Friday, 31 May 2013

Battle of Northampton, final phase





Soon after Edward broke into the fortified deer park he led his men to attack Buckingham’s men in the flank and rear. The Lancastrians then broke and fled, though they were to find their escape route blocked by the River Nene.


from The Battle of Northampton 1460 by Rupert Matthews.

Buy your copy HERE

A book dedicated to the Battle of Northampton, fought as part of the Wars of the Roses in 1460. In 1460 the Yorkist faction in the Wars of the Roses seemed doomed. The Duke of York was dead, his sons in exile, his friends in hiding and his army scattered. Then Edward, the dashing new Duke of York, returned to England from Ireland and summoned his supporters to join him. Among those heading to support Edward was the Earl of Warwick, but at Northampton Warwick encountered a powerful Lancastrian army under the Duke of Buckingham. The four hours of savage fighting that followed changed the situation entirely and gave the Yorkists the upper hand. This book follows the standard pattern set by others in the Bretwalda Battles series. The reasons for and course of the war in question are outlined, then detailed analyses of weapons, tactics and strategies are given with particular reference to this battle. The course of the battleis then followed, with comment on what there is to see at the site today. Short biographies of the commanders are also given. The aftermath of the battle, its effects and importance to the progress of the war are then described. The "Bretwalda Battles" series has been running with increasing success as ebooks for some time. Now the first books in the series are being published in print format.

Saturday, 18 May 2013

Bascient, a 14th century helmet






A bascinet of the pointed snout variety. These relatively light helmets relied as much on the deflecting slopes of their shape as on the strength of their metal to protect the wearer. Bascinets began to be worn about 1310 and by the time of Crecy were usual wear for the wealthier knights.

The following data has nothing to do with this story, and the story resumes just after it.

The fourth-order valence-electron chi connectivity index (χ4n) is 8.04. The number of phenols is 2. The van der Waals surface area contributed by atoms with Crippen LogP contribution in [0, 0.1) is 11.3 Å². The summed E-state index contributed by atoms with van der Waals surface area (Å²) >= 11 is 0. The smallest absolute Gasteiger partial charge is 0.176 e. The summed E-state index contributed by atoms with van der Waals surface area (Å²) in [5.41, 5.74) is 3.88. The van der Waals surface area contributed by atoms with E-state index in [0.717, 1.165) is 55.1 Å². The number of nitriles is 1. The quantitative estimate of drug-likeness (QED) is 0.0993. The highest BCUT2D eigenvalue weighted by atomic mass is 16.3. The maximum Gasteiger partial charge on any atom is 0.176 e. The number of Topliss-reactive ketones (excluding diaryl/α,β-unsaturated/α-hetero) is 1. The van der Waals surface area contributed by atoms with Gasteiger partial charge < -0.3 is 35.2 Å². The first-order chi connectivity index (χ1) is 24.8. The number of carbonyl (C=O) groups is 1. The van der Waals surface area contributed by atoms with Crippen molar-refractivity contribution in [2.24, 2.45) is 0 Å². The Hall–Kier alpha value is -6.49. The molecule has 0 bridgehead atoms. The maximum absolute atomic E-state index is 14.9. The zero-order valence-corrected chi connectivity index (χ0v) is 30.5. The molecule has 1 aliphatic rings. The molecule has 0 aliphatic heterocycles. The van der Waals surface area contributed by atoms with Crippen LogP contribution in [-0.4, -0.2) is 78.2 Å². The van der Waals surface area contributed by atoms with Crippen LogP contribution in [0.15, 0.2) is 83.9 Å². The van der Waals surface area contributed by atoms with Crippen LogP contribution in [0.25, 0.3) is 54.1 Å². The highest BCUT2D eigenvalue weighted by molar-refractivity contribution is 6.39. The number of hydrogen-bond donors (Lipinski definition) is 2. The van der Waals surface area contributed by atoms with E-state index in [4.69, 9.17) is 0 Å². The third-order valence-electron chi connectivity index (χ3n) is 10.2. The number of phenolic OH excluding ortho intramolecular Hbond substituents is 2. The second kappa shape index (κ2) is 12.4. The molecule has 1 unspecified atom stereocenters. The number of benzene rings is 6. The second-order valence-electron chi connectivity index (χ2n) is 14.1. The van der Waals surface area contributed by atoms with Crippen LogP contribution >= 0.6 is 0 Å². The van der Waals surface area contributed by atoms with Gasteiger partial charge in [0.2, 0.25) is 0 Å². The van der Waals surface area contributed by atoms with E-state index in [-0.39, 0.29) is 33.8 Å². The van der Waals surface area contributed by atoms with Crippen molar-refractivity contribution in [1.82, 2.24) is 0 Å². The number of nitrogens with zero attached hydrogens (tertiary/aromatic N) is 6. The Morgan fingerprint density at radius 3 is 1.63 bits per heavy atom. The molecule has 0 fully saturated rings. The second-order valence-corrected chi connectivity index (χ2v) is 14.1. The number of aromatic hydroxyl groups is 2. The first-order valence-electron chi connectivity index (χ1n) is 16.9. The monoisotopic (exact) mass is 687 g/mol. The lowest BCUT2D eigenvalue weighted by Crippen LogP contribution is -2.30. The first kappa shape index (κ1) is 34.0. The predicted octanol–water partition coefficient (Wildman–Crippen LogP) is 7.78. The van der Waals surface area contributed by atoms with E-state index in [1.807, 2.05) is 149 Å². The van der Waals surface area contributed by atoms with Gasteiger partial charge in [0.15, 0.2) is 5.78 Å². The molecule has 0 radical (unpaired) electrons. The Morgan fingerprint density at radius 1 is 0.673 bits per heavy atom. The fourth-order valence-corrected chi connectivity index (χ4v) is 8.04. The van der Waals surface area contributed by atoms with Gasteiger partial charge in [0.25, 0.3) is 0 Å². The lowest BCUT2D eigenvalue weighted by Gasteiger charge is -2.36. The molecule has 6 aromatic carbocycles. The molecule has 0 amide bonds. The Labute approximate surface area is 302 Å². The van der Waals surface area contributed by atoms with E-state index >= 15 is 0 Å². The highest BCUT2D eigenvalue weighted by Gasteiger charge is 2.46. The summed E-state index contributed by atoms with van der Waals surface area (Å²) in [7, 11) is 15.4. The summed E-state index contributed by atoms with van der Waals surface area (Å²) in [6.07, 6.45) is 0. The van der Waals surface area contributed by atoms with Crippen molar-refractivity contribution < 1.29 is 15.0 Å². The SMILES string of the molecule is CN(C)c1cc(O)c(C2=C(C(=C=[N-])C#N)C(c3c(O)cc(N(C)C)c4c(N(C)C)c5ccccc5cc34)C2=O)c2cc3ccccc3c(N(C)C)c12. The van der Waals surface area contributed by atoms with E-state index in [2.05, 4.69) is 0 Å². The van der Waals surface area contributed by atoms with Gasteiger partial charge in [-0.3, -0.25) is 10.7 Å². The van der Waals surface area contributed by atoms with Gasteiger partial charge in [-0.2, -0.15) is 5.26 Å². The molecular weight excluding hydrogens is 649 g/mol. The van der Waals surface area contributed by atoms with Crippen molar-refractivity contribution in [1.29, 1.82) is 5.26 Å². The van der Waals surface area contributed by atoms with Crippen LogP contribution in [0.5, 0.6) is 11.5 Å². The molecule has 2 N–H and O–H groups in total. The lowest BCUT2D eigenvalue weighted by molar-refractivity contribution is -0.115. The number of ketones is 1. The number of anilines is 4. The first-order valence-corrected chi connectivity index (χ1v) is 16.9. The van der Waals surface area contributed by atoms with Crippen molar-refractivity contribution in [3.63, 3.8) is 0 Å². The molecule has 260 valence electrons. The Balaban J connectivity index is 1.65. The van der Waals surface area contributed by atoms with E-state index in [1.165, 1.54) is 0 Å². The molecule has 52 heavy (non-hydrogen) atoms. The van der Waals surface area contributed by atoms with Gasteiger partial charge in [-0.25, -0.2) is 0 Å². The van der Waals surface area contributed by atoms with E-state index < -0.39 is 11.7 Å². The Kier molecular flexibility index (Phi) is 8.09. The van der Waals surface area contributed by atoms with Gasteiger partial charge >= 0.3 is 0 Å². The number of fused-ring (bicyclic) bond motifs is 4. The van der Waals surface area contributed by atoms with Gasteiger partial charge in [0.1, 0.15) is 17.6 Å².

from The Battle of Crecy by Rupert Matthews


 

Book Description

1 May 2007
Rupert Matthews tells the story of the most dramatic military campaign of the medieval world, a thrilling tale of action, adventure, mystery and much more. Before the Crecy campaign began, France was recognised to have the greatest, most powerful and most modern army in all Christendom. England was thought of as a prosperous but relatively backward kingdom lying somewhere in the sea off the European coast. But six hours of bloodshed, slaughter and heroism beyond imagining changed all that. The pride of France was humbled, her army destroyed and her king a wounded fugitive fleeing for his life through a foggy night. This book explains to the general reader the reality of warfare in the year 1346. It seeks to recreate in our minds the tactics used in the Crecy Campaign and to put them into the context of the time. It shows what the weapons were like and how they were used in action. It describes the tactics of the different military units involved and how these would have impacted on each other in battle. Crucially, it takes the reader inside the minds of the commanders to explain what they did, why they did it and what they hoped to achieve. This is the second in Spellmount's new series, "Campaign in Context". 

Friday, 17 May 2013

Spear - a Weapon of War

The thrusting spear was held in one or both hands and pushed toward the enemy. It was a favoured weapon of war for thousands of years. It was cheap and easy to make, but could be deadly whether used in single combat or in a battle between large armies. Some armies developed special tactics to make war-winning use of the spear.

The earliest spears were probably straight wooden shafts that had one end sharpened to a point. By about 100,000 years ago, however, stone tips were being fitted to spears. When techniques for making bronze were developed, spear heads were among the first weapons to be made. The joint between a metal head and the shaft could be made very strong by gluing the wooden shaft into a socket. This allowed the user to thrust with much greater strength without the head slipping off.

By about 1500bc it had been discovered that ash was the best wood to use for spear shafts. This wood was light, but very strong under compression so that it was unlikely to break due to the impact of a spear thrust. The point of a spear concentrate the power of the thrust on to a small area, meaning that the spearhead  could punch through some types of armour or shields.

The first picture to survive of an army comes from the city of Ur in what is now Iraq. It is about 5,000 years old and shows a column of men carrying spears.

from "Weapons of War" by Rupert Matthews

Buy your copy HERE

Product details

  • Hardcover: 32 pages
  • Publisher: Carlton Publishing (1 Oct 2009)
  • Language: English
  • ISBN-10: 1847322700
  • ISBN-13: 978-1847322708
  • Product Dimensions: 27.1 x 30.8 cm

Wednesday, 15 May 2013